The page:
This APM independent user review was based on input from practising project professionals, asked to rate the effectiveness of NEC3 in the workplace.
The NEC3 family of contracts – Engineering and Construction Contract (ECC), Term Service Contract (TSC) and Professional Services Contract (PSC) – is a diverse range of end-to-end project management contracts designed to help users deliver projects on time, on budget and to the highest standards. It is now recognised as an international standard for project management contracts and has been used on many high-profile projects, including the London 2012 Olympic Games velodrome, Magnox nuclear power station decommissioning and Crossrail.
NEC3 contracts have unique characteristics that appeal to project professionals:
- They stimulate good management
- They can be used in a variety of commercial situations
- They are clear, simple and written in plain English.
In addition, the clearest measurable benefit of NEC3 is the speed to settle the final account – typically less than half the time taken for more traditional types of contract.
Users also stress the beneficial effects to all parties from these contracts. Clear allocation of obligations, roles and responsibilities mean any issues can be managed promptly and effectively, helping minimise their effects on time and cost. For contractors, being able to agree change as they go along means better cash flow and increased certainty.
At a more personal level, many people prefer to work under NEC3 than traditional contracts because they encourage a less adversarial atmosphere.
However, the NEC family should not be considered a panacea. A successful contract can still be affected by external factors such as poor business cases or project definition, as well an adversarial culture within the project or lack of project management competence and capacity.
Additional clauses – known as Z clauses – that can be added to a NEC3 contract should also be approached with caution because they can alter the intent of the original if not handled correctly.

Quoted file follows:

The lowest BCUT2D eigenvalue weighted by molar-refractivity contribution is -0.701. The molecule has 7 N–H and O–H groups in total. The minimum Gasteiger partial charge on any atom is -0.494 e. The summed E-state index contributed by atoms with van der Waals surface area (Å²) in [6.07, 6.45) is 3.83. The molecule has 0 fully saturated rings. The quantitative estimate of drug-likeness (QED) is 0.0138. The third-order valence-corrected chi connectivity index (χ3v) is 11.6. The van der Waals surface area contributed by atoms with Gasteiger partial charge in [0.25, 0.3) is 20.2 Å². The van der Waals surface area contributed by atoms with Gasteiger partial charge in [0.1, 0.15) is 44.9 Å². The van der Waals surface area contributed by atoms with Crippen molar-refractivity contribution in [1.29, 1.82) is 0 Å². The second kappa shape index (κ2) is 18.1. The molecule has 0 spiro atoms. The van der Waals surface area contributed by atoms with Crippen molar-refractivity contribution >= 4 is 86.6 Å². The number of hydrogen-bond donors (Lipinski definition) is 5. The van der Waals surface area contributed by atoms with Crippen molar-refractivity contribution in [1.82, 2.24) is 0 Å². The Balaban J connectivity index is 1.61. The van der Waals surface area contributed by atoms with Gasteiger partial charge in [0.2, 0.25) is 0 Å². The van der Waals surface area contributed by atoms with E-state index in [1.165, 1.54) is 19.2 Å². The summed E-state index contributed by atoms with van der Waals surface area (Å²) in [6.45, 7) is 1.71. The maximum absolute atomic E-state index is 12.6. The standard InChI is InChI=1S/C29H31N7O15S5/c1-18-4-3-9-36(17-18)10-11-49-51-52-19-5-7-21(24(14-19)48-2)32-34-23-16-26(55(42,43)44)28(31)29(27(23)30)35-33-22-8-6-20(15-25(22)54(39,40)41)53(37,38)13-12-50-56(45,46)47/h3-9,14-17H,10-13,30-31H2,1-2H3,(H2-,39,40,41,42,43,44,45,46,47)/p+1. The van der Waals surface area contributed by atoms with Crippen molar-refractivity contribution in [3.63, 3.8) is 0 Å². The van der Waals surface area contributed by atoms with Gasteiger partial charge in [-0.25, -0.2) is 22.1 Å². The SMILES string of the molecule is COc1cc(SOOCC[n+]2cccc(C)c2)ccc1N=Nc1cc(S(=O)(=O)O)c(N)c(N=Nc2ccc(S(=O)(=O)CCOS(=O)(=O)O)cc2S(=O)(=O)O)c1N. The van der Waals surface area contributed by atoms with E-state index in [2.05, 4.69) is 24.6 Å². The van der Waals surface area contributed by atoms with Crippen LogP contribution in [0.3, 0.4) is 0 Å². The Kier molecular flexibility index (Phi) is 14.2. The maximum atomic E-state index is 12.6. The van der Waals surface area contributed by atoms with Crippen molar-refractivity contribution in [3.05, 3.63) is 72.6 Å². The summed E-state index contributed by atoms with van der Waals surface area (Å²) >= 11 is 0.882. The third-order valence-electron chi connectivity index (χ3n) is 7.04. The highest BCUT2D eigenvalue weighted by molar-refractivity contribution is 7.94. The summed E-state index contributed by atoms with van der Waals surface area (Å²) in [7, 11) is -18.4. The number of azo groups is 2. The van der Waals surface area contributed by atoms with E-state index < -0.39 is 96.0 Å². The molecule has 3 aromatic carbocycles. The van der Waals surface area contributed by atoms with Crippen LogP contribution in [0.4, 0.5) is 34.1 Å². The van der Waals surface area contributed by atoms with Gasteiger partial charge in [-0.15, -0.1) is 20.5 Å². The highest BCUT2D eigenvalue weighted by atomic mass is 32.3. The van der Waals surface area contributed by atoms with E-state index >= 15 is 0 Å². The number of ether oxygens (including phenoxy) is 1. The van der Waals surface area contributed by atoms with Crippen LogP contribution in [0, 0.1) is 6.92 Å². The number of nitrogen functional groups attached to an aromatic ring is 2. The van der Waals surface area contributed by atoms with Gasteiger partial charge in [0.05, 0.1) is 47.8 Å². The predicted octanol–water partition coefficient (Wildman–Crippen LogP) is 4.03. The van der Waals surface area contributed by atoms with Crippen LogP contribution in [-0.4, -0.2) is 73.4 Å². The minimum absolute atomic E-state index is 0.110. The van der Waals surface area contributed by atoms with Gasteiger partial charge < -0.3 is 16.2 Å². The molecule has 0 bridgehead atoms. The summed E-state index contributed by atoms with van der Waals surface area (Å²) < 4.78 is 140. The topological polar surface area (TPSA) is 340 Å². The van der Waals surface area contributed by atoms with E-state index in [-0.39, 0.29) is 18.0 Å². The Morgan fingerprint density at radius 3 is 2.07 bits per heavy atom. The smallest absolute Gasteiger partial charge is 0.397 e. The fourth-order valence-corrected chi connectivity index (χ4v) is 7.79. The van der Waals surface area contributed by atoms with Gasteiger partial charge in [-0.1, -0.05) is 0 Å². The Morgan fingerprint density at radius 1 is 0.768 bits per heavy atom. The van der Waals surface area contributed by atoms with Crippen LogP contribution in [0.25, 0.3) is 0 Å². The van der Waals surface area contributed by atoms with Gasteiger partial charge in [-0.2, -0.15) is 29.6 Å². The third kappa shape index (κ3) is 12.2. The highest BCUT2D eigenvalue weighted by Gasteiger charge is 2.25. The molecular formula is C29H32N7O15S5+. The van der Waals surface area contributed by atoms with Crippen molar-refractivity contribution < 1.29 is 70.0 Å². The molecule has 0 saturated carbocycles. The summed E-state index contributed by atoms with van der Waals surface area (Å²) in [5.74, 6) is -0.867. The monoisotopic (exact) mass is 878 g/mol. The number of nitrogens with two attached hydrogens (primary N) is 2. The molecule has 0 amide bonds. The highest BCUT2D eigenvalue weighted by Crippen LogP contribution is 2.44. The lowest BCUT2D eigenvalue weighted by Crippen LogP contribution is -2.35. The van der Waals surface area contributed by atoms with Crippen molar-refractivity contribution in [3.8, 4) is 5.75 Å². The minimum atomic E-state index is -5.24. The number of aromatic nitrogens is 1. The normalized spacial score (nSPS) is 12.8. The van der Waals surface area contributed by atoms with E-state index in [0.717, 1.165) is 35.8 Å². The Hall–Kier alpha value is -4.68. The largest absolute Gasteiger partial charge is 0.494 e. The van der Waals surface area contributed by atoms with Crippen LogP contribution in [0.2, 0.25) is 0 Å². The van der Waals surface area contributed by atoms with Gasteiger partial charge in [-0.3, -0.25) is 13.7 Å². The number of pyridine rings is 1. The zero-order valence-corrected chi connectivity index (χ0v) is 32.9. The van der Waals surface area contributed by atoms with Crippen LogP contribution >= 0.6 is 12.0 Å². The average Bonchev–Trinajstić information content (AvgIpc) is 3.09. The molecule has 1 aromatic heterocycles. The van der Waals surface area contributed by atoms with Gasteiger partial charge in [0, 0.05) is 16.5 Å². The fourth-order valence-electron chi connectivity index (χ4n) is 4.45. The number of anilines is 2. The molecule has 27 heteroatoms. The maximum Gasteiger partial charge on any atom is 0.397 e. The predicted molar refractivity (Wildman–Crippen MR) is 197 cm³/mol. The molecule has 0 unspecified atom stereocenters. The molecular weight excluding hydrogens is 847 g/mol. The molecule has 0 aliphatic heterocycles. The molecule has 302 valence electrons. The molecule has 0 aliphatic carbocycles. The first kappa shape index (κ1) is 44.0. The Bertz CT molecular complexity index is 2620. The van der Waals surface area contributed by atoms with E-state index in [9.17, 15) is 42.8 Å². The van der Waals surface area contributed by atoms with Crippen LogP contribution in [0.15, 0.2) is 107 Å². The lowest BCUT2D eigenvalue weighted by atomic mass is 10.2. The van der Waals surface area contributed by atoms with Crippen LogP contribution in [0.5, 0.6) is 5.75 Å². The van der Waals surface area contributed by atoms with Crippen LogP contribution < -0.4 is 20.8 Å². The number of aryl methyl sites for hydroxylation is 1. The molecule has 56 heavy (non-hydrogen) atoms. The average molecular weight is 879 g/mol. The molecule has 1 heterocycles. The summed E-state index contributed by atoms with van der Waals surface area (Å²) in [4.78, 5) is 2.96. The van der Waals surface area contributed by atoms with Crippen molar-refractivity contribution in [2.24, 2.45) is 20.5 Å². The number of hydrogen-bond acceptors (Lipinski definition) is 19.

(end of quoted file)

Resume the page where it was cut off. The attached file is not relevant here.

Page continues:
The Z clause is there to enable the parties to agree additional conditions of contract to cater for specific needs relating to the project or type of project. In most cases, there is very little need to incorporate Z clauses. NEC contracts were structured to provide flexibility, and they offer a choice of main and secondary options to cater for a range of payment regimes and risk profiles.
Poorly drafted clauses, can alter the contract profile, often in favour of the bigger party which is why they are not advisable. If you are a subcontractor, the result may be a contract that seems very far from the original NEC Contracts spirit of ‘mutual trust and co-operation’.
The advice from NEC itself is to use such clauses only in exceptional circumstances: “Additional conditions should be used only when absolutely necessary to accommodate special needs, such as those peculiar to the country in which the work is to be done.”
So, in summary, NEC3 contracts work well at the front end, providing a clear allocation of tasks, roles and responsibilities. They also offer reassurance over financial and time outcomes, as well as speed of settlement on the final account. However, unadvisable and unnecessary amendments can dilute the original meaning and cause confusion or disputes which, if left unchecked, can escalate and create an adversarial climate between client and supplier.
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Agile refuses to analyse requirements beforehand – and thus declines to provide an initial certainty. This will probably always scare any stakeholder trying to understand whether or not they can show results to the board with the budget that they are granted.
You have a choice. You can either muddle on, stand firm and fix it – or look elsewhere.